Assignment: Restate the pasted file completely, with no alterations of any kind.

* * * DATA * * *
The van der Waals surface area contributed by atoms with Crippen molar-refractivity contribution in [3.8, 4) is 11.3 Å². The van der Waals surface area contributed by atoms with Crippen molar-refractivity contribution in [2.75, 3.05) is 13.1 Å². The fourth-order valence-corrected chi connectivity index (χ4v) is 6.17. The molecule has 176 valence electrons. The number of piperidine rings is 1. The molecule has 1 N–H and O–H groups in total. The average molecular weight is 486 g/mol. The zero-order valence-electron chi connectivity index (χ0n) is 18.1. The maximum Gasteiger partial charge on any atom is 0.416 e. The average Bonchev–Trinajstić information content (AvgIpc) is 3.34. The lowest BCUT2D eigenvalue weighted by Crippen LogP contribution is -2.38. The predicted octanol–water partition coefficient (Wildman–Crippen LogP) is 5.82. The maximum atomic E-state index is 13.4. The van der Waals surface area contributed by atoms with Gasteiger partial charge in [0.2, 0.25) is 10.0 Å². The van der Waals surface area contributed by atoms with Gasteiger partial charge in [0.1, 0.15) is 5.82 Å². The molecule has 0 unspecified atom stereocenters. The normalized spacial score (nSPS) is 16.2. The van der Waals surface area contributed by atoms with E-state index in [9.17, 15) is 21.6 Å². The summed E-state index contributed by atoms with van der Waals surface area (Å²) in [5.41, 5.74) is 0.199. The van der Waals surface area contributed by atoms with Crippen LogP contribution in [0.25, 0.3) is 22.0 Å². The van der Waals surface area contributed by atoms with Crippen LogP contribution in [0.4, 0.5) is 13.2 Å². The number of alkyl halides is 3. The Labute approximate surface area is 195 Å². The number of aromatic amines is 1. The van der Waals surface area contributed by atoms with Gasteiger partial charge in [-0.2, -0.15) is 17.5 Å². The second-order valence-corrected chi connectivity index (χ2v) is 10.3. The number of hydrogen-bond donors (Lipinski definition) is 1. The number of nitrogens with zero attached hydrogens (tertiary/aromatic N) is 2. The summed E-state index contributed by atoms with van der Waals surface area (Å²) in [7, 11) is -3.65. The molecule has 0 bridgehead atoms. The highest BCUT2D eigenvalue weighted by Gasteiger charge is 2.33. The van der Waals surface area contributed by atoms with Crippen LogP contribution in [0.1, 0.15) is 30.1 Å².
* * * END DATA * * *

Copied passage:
The van der Waals surface area contributed by atoms with Crippen molar-refractivity contribution in [3.8, 4) is 11.3 Å². The van der Waals surface area contributed by atoms with Crippen molar-refractivity contribution in [2.75, 3.05) is 13.1 Å². The fourth-order valence-corrected chi connectivity index (χ4v) is 6.17. The molecule has 176 valence electrons. The number of piperidine rings is 1. The molecule has 1 N–H and O–H groups in total. The average molecular weight is 486 g/mol. The zero-order valence-electron chi connectivity index (χ0n) is 18.1. The maximum Gasteiger partial charge on any atom is 0.416 e. The average Bonchev–Trinajstić information content (AvgIpc) is 3.34. The lowest BCUT2D eigenvalue weighted by Crippen LogP contribution is -2.38. The predicted octanol–water partition coefficient (Wildman–Crippen LogP) is 5.82. The maximum atomic E-state index is 13.4. The van der Waals surface area contributed by atoms with Gasteiger partial charge in [0.2, 0.25) is 10.0 Å². The van der Waals surface area contributed by atoms with Gasteiger partial charge in [0.1, 0.15) is 5.82 Å². The molecule has 0 unspecified atom stereocenters. The normalized spacial score (nSPS) is 16.2. The van der Waals surface area contributed by atoms with E-state index in [9.17, 15) is 21.6 Å². The summed E-state index contributed by atoms with van der Waals surface area (Å²) in [5.41, 5.74) is 0.199. The van der Waals surface area contributed by atoms with Crippen LogP contribution in [0.25, 0.3) is 22.0 Å². The van der Waals surface area contributed by atoms with Crippen LogP contribution in [0.4, 0.5) is 13.2 Å². The number of alkyl halides is 3. The Labute approximate surface area is 195 Å². The number of aromatic amines is 1. The van der Waals surface area contributed by atoms with Gasteiger partial charge in [-0.2, -0.15) is 17.5 Å². The second-order valence-corrected chi connectivity index (χ2v) is 10.3. The number of hydrogen-bond donors (Lipinski definition) is 1. The number of nitrogens with zero attached hydrogens (tertiary/aromatic N) is 2. The summed E-state index contributed by atoms with van der Waals surface area (Å²) in [7, 11) is -3.65. The molecule has 0 bridgehead atoms. The highest BCUT2D eigenvalue weighted by Gasteiger charge is 2.33. The van der Waals surface area contributed by atoms with Crippen LogP contribution in [0.1, 0.15) is 30.1 Å².